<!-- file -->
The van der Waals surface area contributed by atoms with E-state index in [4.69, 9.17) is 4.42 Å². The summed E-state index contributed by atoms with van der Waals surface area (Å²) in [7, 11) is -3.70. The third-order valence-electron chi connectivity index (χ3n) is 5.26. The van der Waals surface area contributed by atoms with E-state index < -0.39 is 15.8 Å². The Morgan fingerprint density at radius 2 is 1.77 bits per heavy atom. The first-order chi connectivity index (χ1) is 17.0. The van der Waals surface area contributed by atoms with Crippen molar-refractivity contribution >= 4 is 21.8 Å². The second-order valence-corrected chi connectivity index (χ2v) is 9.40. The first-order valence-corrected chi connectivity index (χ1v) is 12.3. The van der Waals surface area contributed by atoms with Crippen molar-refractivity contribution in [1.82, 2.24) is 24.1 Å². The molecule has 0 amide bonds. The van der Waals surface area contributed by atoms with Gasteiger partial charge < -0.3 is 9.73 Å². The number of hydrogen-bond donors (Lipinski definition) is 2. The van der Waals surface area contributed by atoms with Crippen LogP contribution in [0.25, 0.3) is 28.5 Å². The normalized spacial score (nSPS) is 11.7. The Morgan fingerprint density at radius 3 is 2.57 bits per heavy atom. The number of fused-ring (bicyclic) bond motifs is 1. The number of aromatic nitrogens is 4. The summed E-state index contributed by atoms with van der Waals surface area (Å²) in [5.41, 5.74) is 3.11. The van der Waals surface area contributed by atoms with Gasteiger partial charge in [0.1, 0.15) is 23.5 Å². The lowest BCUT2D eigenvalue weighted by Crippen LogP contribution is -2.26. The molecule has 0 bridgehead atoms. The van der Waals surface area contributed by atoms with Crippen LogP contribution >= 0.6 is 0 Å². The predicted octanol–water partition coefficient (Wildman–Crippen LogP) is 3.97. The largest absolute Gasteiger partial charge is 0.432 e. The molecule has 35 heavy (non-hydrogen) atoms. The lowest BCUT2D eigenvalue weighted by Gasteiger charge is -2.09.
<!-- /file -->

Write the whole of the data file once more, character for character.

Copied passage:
The van der Waals surface area contributed by atoms with E-state index in [4.69, 9.17) is 4.42 Å². The summed E-state index contributed by atoms with van der Waals surface area (Å²) in [7, 11) is -3.70. The third-order valence-electron chi connectivity index (χ3n) is 5.26. The van der Waals surface area contributed by atoms with E-state index < -0.39 is 15.8 Å². The Morgan fingerprint density at radius 2 is 1.77 bits per heavy atom. The first-order chi connectivity index (χ1) is 17.0. The van der Waals surface area contributed by atoms with Crippen molar-refractivity contribution >= 4 is 21.8 Å². The second-order valence-corrected chi connectivity index (χ2v) is 9.40. The first-order valence-corrected chi connectivity index (χ1v) is 12.3. The van der Waals surface area contributed by atoms with Crippen molar-refractivity contribution in [1.82, 2.24) is 24.1 Å². The molecule has 0 amide bonds. The van der Waals surface area contributed by atoms with Gasteiger partial charge < -0.3 is 9.73 Å². The number of hydrogen-bond donors (Lipinski definition) is 2. The van der Waals surface area contributed by atoms with Crippen LogP contribution in [0.25, 0.3) is 28.5 Å². The normalized spacial score (nSPS) is 11.7. The Morgan fingerprint density at radius 3 is 2.57 bits per heavy atom. The number of fused-ring (bicyclic) bond motifs is 1. The number of aromatic nitrogens is 4. The summed E-state index contributed by atoms with van der Waals surface area (Å²) in [5.41, 5.74) is 3.11. The van der Waals surface area contributed by atoms with Gasteiger partial charge in [0.1, 0.15) is 23.5 Å². The lowest BCUT2D eigenvalue weighted by Crippen LogP contribution is -2.26. The molecule has 0 bridgehead atoms. The van der Waals surface area contributed by atoms with Crippen LogP contribution >= 0.6 is 0 Å². The predicted octanol–water partition coefficient (Wildman–Crippen LogP) is 3.97. The largest absolute Gasteiger partial charge is 0.432 e. The molecule has 35 heavy (non-hydrogen) atoms. The lowest BCUT2D eigenvalue weighted by Gasteiger charge is -2.09.